Police yesterday stopped the sale of cooked food at a location inside the Food Giant Supermarket in Barataria.
The food was being sold in the grocery, which is allowed to remain open as an essential service.
While police did not publicly state the reasons for the shutdown, the latest regulations prohibit the sale of food at restaurants and street outlets to avoid the congregation of people.
The regulations are not clear on the sale of food inside groceries.
The management of the grocery was not available for comment.
Meanwhile, the public is being warned to stop searching for loopholes in the new public health ordinance, as one Government minister says it is impossible for each prohibited act to be spelt out in the new law.
Minister in the Office of the Attorney General and Legal Affairs, Renuka Sagramsingh-Sooklal, said citizens must understand why these laws are being enforced.
She urged citizens not to engage in ‘smartmanism.’
“It is simply unreasonable to expect that as legislators, in regulations such as this, for us to contemplate and capture each and every scenario, but what we trust is that good sense would always prevail,” Sagramsingh-Sooklal told Guardian Media.
Sagramsingh–Sooklal admitted that the legal notice introduced last year when the country went into lockdown for the first time, was more restrictive than this version of the law. She said more services are allowed under the new law, as the focus is on the retail sector with the intention of restricting congregations and unnecessary movement of people.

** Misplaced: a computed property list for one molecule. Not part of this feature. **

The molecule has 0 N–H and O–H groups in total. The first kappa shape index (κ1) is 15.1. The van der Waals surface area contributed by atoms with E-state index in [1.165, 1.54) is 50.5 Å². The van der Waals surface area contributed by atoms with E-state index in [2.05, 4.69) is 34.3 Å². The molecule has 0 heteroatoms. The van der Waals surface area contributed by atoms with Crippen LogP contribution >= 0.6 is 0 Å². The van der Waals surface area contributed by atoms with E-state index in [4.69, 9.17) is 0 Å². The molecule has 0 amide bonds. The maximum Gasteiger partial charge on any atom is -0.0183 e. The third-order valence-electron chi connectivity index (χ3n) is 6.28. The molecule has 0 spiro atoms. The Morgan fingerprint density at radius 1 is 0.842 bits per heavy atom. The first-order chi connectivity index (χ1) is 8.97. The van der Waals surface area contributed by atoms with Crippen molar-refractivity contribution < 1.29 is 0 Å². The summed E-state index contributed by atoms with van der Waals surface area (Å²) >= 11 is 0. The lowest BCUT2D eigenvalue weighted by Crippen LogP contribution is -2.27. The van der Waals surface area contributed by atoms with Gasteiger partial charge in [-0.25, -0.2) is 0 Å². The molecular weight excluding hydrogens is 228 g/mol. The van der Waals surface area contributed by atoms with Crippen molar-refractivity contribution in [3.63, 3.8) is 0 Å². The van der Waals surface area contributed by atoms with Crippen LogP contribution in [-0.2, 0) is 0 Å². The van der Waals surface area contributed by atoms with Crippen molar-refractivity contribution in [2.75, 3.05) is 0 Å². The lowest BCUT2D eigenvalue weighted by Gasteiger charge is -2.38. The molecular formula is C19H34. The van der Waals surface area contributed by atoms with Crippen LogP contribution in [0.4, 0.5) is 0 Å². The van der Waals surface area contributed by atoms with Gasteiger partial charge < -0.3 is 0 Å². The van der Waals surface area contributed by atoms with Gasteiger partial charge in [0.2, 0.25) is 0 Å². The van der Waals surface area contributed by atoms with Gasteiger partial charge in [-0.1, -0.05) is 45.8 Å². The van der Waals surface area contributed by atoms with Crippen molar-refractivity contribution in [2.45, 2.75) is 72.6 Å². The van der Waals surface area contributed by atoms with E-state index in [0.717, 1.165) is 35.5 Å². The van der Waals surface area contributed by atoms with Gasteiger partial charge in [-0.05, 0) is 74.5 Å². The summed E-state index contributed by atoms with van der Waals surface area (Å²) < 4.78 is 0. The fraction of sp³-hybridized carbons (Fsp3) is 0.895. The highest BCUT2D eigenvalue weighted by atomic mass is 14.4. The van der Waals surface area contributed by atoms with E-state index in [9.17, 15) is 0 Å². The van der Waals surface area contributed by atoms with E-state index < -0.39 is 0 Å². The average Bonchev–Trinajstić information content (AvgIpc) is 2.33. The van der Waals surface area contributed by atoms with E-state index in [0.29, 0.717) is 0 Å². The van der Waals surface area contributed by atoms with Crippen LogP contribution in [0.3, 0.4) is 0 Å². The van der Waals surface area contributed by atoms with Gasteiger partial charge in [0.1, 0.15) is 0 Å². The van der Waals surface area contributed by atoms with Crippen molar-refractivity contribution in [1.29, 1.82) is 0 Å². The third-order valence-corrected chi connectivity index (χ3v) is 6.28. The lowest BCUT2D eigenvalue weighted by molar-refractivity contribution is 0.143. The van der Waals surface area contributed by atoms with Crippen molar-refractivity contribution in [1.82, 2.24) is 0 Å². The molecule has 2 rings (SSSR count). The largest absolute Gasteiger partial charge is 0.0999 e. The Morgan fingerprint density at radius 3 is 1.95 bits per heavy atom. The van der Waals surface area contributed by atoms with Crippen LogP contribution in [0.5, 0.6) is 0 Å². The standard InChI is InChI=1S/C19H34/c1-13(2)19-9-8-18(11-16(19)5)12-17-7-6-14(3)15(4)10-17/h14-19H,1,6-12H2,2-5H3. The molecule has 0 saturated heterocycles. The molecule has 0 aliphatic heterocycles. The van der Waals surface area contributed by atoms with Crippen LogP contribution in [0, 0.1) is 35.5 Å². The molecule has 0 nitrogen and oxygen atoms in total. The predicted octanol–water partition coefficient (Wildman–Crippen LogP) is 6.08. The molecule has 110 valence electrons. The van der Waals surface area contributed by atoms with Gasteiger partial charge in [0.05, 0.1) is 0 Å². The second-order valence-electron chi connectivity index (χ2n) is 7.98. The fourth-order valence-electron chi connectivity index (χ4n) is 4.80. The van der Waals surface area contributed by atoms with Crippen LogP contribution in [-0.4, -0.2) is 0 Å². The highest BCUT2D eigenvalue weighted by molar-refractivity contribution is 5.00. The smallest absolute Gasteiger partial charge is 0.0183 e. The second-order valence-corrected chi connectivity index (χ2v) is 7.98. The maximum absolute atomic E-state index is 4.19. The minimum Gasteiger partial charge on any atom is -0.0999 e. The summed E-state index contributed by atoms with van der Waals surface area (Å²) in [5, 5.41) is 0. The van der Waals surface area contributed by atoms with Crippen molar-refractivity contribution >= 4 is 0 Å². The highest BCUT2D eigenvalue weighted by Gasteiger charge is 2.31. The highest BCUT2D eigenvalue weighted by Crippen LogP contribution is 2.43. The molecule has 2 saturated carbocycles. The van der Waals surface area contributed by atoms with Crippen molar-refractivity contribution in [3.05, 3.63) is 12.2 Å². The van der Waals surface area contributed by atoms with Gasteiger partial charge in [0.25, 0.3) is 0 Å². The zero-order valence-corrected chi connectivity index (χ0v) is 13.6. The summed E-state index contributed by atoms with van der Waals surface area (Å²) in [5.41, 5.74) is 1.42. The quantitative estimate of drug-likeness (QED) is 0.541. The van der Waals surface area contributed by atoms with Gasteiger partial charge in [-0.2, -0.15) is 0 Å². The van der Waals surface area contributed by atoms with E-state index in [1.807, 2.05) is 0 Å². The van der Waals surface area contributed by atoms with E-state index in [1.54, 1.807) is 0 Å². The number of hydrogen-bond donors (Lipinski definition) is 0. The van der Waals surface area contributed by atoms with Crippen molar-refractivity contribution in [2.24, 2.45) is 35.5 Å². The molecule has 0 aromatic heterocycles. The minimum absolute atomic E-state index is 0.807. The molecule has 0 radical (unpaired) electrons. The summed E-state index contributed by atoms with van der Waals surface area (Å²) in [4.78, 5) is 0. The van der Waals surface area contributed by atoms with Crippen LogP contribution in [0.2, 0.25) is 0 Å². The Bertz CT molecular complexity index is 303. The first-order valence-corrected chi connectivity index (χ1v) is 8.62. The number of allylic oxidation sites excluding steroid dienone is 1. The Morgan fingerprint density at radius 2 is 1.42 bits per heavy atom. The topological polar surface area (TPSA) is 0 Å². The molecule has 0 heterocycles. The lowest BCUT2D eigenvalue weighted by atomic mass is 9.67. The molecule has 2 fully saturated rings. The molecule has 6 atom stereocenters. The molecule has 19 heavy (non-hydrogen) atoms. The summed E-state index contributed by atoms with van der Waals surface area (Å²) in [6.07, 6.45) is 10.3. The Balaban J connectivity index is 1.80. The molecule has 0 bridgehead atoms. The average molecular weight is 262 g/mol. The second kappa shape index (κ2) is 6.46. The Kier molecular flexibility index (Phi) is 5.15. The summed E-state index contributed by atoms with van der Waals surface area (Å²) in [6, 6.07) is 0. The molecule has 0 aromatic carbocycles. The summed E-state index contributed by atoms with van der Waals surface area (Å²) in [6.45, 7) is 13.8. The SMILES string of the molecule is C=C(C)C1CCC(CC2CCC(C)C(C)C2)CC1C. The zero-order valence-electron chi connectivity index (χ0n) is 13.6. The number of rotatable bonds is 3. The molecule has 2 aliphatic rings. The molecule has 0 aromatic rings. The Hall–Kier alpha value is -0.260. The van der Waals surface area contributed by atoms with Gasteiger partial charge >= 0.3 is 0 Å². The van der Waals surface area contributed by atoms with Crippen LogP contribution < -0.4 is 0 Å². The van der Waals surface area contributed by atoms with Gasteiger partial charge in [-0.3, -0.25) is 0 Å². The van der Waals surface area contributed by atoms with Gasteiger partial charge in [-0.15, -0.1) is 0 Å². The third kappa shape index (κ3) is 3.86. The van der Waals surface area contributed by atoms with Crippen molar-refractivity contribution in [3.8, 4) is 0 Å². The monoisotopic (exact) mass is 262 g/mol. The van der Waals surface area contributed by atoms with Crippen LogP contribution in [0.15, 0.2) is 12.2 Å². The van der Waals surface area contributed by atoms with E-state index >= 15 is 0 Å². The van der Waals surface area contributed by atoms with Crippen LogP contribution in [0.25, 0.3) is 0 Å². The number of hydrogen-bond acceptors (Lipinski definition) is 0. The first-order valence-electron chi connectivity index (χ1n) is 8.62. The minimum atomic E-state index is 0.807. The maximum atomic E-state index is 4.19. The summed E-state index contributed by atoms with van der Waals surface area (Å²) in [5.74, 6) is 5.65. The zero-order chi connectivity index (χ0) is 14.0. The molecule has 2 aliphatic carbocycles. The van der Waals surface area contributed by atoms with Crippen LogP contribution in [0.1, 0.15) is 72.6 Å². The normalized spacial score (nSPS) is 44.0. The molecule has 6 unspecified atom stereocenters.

“I would want the general public to pay attention to the rationales behind these regulations which is, in essence, to stay at home and save lives and for us to try to stop finding an opportunity to circumvent the intention of the legislation,” Sagramsingh-Sooklal told Guardian Media after being asked if there is any part of the regulations that the public should pay particular attention to.
Adding to that, she said the new regulations are ‘nothing substantially different from the April 2020 regulations.’
Sagramsingh-Sooklal reiterated that those found in contravention of the regulations set out for retail stores face a hefty fine of $250,000 or six months imprisonment.
The latest legal notice, published yesterday, listed the retail businesses that would be allowed to operate until May 23.
Among the questions asked by members of the public was why stores that facilitate the sale of refrigeration systems were allowed to remain open, but the same did not apply to furniture stores, despite refrigerators being sold there.